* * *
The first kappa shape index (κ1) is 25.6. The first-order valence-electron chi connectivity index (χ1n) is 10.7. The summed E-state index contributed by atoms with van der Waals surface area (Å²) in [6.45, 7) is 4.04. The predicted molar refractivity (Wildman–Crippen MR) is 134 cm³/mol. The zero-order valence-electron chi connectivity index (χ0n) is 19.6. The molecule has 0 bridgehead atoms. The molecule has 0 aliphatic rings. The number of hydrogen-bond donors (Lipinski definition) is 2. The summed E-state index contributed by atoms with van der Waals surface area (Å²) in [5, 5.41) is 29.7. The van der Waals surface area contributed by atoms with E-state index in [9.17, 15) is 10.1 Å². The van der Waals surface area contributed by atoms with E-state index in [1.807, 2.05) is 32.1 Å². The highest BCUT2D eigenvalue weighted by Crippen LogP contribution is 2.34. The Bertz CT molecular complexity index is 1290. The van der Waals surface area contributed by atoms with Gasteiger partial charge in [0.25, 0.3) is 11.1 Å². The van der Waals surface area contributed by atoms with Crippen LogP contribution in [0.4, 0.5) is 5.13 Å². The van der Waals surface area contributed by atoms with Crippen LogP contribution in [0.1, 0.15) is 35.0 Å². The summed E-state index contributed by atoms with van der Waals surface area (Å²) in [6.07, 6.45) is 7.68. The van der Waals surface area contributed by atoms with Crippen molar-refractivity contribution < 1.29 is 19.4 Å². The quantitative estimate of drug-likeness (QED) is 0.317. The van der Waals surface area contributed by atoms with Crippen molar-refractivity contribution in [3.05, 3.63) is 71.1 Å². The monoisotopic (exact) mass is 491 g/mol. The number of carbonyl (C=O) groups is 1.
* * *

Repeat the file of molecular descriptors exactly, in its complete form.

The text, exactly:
The first kappa shape index (κ1) is 25.6. The first-order valence-electron chi connectivity index (χ1n) is 10.7. The summed E-state index contributed by atoms with van der Waals surface area (Å²) in [6.45, 7) is 4.04. The predicted molar refractivity (Wildman–Crippen MR) is 134 cm³/mol. The zero-order valence-electron chi connectivity index (χ0n) is 19.6. The molecule has 0 bridgehead atoms. The molecule has 0 aliphatic rings. The number of hydrogen-bond donors (Lipinski definition) is 2. The summed E-state index contributed by atoms with van der Waals surface area (Å²) in [5, 5.41) is 29.7. The van der Waals surface area contributed by atoms with E-state index in [9.17, 15) is 10.1 Å². The van der Waals surface area contributed by atoms with E-state index in [1.807, 2.05) is 32.1 Å². The highest BCUT2D eigenvalue weighted by Crippen LogP contribution is 2.34. The Bertz CT molecular complexity index is 1290. The van der Waals surface area contributed by atoms with Gasteiger partial charge in [0.25, 0.3) is 11.1 Å². The van der Waals surface area contributed by atoms with Crippen LogP contribution in [0.4, 0.5) is 5.13 Å². The van der Waals surface area contributed by atoms with Crippen LogP contribution in [0.1, 0.15) is 35.0 Å². The summed E-state index contributed by atoms with van der Waals surface area (Å²) in [6.07, 6.45) is 7.68. The van der Waals surface area contributed by atoms with Crippen molar-refractivity contribution < 1.29 is 19.4 Å². The quantitative estimate of drug-likeness (QED) is 0.317. The van der Waals surface area contributed by atoms with Crippen molar-refractivity contribution in [3.05, 3.63) is 71.1 Å². The monoisotopic (exact) mass is 491 g/mol. The number of carbonyl (C=O) groups is 1.